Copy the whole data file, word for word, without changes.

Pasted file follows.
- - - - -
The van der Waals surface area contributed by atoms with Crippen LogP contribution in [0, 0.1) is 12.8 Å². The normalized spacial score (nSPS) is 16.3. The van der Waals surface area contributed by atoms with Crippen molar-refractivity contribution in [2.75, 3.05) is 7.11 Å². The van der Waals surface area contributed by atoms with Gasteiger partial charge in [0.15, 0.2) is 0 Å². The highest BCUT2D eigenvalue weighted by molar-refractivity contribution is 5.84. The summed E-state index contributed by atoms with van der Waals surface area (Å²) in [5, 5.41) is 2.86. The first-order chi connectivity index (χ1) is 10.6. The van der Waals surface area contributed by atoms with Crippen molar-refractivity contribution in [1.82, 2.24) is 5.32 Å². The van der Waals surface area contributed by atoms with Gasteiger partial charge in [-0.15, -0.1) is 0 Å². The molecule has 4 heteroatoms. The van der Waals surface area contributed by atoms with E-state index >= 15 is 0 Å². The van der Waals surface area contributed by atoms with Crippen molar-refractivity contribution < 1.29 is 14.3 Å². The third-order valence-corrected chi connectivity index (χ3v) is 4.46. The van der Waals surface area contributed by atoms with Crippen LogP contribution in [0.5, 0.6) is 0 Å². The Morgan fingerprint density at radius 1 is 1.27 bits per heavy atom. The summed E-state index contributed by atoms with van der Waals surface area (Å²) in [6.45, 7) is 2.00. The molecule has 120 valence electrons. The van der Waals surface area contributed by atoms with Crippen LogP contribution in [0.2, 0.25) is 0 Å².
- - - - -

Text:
The van der Waals surface area contributed by atoms with Crippen LogP contribution in [0, 0.1) is 12.8 Å². The normalized spacial score (nSPS) is 16.3. The van der Waals surface area contributed by atoms with Crippen molar-refractivity contribution in [2.75, 3.05) is 7.11 Å². The van der Waals surface area contributed by atoms with Gasteiger partial charge in [0.15, 0.2) is 0 Å². The highest BCUT2D eigenvalue weighted by molar-refractivity contribution is 5.84. The summed E-state index contributed by atoms with van der Waals surface area (Å²) in [5, 5.41) is 2.86. The first-order chi connectivity index (χ1) is 10.6. The van der Waals surface area contributed by atoms with Crippen molar-refractivity contribution in [1.82, 2.24) is 5.32 Å². The van der Waals surface area contributed by atoms with Gasteiger partial charge in [-0.15, -0.1) is 0 Å². The molecule has 4 heteroatoms. The van der Waals surface area contributed by atoms with E-state index >= 15 is 0 Å². The van der Waals surface area contributed by atoms with Crippen molar-refractivity contribution < 1.29 is 14.3 Å². The third-order valence-corrected chi connectivity index (χ3v) is 4.46. The van der Waals surface area contributed by atoms with Crippen LogP contribution in [0.5, 0.6) is 0 Å². The Morgan fingerprint density at radius 1 is 1.27 bits per heavy atom. The summed E-state index contributed by atoms with van der Waals surface area (Å²) in [6.45, 7) is 2.00. The molecule has 120 valence electrons. The van der Waals surface area contributed by atoms with Crippen LogP contribution in [0.2, 0.25) is 0 Å².